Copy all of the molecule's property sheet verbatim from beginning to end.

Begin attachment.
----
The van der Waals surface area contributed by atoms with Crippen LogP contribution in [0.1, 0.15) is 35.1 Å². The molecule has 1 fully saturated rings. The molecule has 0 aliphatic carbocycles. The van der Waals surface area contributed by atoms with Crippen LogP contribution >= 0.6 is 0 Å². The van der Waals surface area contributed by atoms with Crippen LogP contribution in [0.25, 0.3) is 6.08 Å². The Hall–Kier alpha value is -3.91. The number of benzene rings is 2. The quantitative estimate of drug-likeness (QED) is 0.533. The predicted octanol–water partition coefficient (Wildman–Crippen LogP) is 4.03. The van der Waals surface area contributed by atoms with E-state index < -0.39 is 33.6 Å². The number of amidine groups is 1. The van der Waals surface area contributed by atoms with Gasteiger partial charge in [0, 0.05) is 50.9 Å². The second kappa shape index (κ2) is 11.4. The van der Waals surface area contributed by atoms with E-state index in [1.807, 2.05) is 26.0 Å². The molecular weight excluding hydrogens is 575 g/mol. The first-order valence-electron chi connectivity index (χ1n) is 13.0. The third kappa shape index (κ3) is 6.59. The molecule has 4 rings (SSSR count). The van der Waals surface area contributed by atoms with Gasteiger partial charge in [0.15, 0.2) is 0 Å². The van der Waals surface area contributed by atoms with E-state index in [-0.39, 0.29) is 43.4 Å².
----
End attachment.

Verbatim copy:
The van der Waals surface area contributed by atoms with Crippen LogP contribution in [0.1, 0.15) is 35.1 Å². The molecule has 1 fully saturated rings. The molecule has 0 aliphatic carbocycles. The van der Waals surface area contributed by atoms with Crippen LogP contribution >= 0.6 is 0 Å². The van der Waals surface area contributed by atoms with Crippen LogP contribution in [0.25, 0.3) is 6.08 Å². The Hall–Kier alpha value is -3.91. The number of benzene rings is 2. The quantitative estimate of drug-likeness (QED) is 0.533. The predicted octanol–water partition coefficient (Wildman–Crippen LogP) is 4.03. The van der Waals surface area contributed by atoms with E-state index < -0.39 is 33.6 Å². The number of amidine groups is 1. The van der Waals surface area contributed by atoms with Gasteiger partial charge in [0, 0.05) is 50.9 Å². The second kappa shape index (κ2) is 11.4. The van der Waals surface area contributed by atoms with E-state index in [1.807, 2.05) is 26.0 Å². The molecular weight excluding hydrogens is 575 g/mol. The first-order valence-electron chi connectivity index (χ1n) is 13.0. The third kappa shape index (κ3) is 6.59. The molecule has 4 rings (SSSR count). The van der Waals surface area contributed by atoms with Gasteiger partial charge in [0.15, 0.2) is 0 Å². The van der Waals surface area contributed by atoms with E-state index in [-0.39, 0.29) is 43.4 Å².